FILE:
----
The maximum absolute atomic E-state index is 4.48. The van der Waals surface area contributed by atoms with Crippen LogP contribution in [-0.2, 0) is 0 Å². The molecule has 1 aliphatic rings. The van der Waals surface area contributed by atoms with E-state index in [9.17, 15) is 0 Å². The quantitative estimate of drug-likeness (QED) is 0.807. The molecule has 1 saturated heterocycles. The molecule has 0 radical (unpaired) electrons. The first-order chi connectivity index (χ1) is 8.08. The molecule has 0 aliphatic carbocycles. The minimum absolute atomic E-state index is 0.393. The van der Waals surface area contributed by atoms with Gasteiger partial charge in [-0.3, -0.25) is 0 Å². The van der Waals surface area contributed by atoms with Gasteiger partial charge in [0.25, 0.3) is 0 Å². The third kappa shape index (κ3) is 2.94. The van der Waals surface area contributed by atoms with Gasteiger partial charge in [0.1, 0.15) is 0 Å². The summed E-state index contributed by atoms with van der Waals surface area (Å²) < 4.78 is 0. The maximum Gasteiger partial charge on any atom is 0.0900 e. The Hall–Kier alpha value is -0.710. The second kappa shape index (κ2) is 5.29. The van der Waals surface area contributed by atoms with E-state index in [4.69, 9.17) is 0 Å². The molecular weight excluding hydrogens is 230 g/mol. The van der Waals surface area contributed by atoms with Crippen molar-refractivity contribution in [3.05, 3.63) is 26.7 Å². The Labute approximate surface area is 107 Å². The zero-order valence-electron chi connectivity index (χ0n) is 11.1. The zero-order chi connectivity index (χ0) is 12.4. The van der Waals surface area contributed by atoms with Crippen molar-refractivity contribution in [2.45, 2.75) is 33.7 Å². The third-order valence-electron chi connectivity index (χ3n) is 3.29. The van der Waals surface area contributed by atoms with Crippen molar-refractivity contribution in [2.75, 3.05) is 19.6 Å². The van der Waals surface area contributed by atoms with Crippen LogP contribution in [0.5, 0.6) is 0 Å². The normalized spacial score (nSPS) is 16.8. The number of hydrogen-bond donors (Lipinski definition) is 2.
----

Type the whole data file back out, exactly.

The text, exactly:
The maximum absolute atomic E-state index is 4.48. The van der Waals surface area contributed by atoms with Crippen LogP contribution in [-0.2, 0) is 0 Å². The molecule has 1 aliphatic rings. The van der Waals surface area contributed by atoms with E-state index in [9.17, 15) is 0 Å². The quantitative estimate of drug-likeness (QED) is 0.807. The molecule has 1 saturated heterocycles. The molecule has 0 radical (unpaired) electrons. The first-order chi connectivity index (χ1) is 8.08. The molecule has 0 aliphatic carbocycles. The minimum absolute atomic E-state index is 0.393. The van der Waals surface area contributed by atoms with Gasteiger partial charge in [-0.3, -0.25) is 0 Å². The van der Waals surface area contributed by atoms with Gasteiger partial charge in [0.25, 0.3) is 0 Å². The third kappa shape index (κ3) is 2.94. The van der Waals surface area contributed by atoms with Gasteiger partial charge in [0.1, 0.15) is 0 Å². The summed E-state index contributed by atoms with van der Waals surface area (Å²) < 4.78 is 0. The maximum Gasteiger partial charge on any atom is 0.0900 e. The Hall–Kier alpha value is -0.710. The second kappa shape index (κ2) is 5.29. The van der Waals surface area contributed by atoms with E-state index in [4.69, 9.17) is 0 Å². The molecular weight excluding hydrogens is 230 g/mol. The van der Waals surface area contributed by atoms with Crippen molar-refractivity contribution in [3.05, 3.63) is 26.7 Å². The Labute approximate surface area is 107 Å². The zero-order valence-electron chi connectivity index (χ0n) is 11.1. The zero-order chi connectivity index (χ0) is 12.4. The van der Waals surface area contributed by atoms with Crippen molar-refractivity contribution in [2.45, 2.75) is 33.7 Å². The third-order valence-electron chi connectivity index (χ3n) is 3.29. The van der Waals surface area contributed by atoms with Crippen molar-refractivity contribution in [2.75, 3.05) is 19.6 Å². The van der Waals surface area contributed by atoms with Crippen LogP contribution in [0.5, 0.6) is 0 Å². The normalized spacial score (nSPS) is 16.8. The number of hydrogen-bond donors (Lipinski definition) is 2.